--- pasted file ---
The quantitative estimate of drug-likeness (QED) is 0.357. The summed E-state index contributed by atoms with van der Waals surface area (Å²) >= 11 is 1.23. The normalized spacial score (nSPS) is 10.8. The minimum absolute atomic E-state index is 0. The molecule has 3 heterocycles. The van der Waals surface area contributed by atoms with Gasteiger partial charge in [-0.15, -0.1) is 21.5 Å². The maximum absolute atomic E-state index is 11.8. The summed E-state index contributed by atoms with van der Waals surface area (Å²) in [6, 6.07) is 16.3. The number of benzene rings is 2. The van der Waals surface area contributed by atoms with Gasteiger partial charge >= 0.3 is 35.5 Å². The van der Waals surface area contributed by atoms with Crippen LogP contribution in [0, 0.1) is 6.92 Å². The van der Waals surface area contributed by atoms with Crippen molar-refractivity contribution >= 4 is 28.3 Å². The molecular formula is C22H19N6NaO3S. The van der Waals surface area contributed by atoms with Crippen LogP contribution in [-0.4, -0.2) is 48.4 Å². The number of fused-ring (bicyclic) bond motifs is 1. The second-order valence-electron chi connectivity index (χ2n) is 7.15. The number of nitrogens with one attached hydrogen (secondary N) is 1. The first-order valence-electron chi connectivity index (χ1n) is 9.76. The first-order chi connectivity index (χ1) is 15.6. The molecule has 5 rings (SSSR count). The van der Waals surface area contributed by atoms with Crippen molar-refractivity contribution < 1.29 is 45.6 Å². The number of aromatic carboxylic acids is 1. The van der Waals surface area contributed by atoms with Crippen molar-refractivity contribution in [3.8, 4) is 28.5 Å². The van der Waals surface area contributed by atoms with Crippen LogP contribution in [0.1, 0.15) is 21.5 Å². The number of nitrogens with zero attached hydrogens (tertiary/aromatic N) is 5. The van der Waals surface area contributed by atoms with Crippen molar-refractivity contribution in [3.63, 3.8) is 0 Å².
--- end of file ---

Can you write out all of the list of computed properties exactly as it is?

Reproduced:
The quantitative estimate of drug-likeness (QED) is 0.357. The summed E-state index contributed by atoms with van der Waals surface area (Å²) >= 11 is 1.23. The normalized spacial score (nSPS) is 10.8. The minimum absolute atomic E-state index is 0. The molecule has 3 heterocycles. The van der Waals surface area contributed by atoms with Gasteiger partial charge in [-0.15, -0.1) is 21.5 Å². The maximum absolute atomic E-state index is 11.8. The summed E-state index contributed by atoms with van der Waals surface area (Å²) in [6, 6.07) is 16.3. The number of benzene rings is 2. The van der Waals surface area contributed by atoms with Gasteiger partial charge >= 0.3 is 35.5 Å². The van der Waals surface area contributed by atoms with Crippen LogP contribution in [0, 0.1) is 6.92 Å². The van der Waals surface area contributed by atoms with Crippen molar-refractivity contribution >= 4 is 28.3 Å². The molecular formula is C22H19N6NaO3S. The van der Waals surface area contributed by atoms with Crippen LogP contribution in [-0.4, -0.2) is 48.4 Å². The number of fused-ring (bicyclic) bond motifs is 1. The second-order valence-electron chi connectivity index (χ2n) is 7.15. The number of nitrogens with one attached hydrogen (secondary N) is 1. The first-order valence-electron chi connectivity index (χ1n) is 9.76. The first-order chi connectivity index (χ1) is 15.6. The molecule has 5 rings (SSSR count). The van der Waals surface area contributed by atoms with Crippen molar-refractivity contribution < 1.29 is 45.6 Å². The number of aromatic carboxylic acids is 1. The van der Waals surface area contributed by atoms with Crippen molar-refractivity contribution in [3.8, 4) is 28.5 Å². The van der Waals surface area contributed by atoms with Crippen LogP contribution in [0.1, 0.15) is 21.5 Å². The number of nitrogens with zero attached hydrogens (tertiary/aromatic N) is 5. The van der Waals surface area contributed by atoms with Crippen molar-refractivity contribution in [3.63, 3.8) is 0 Å².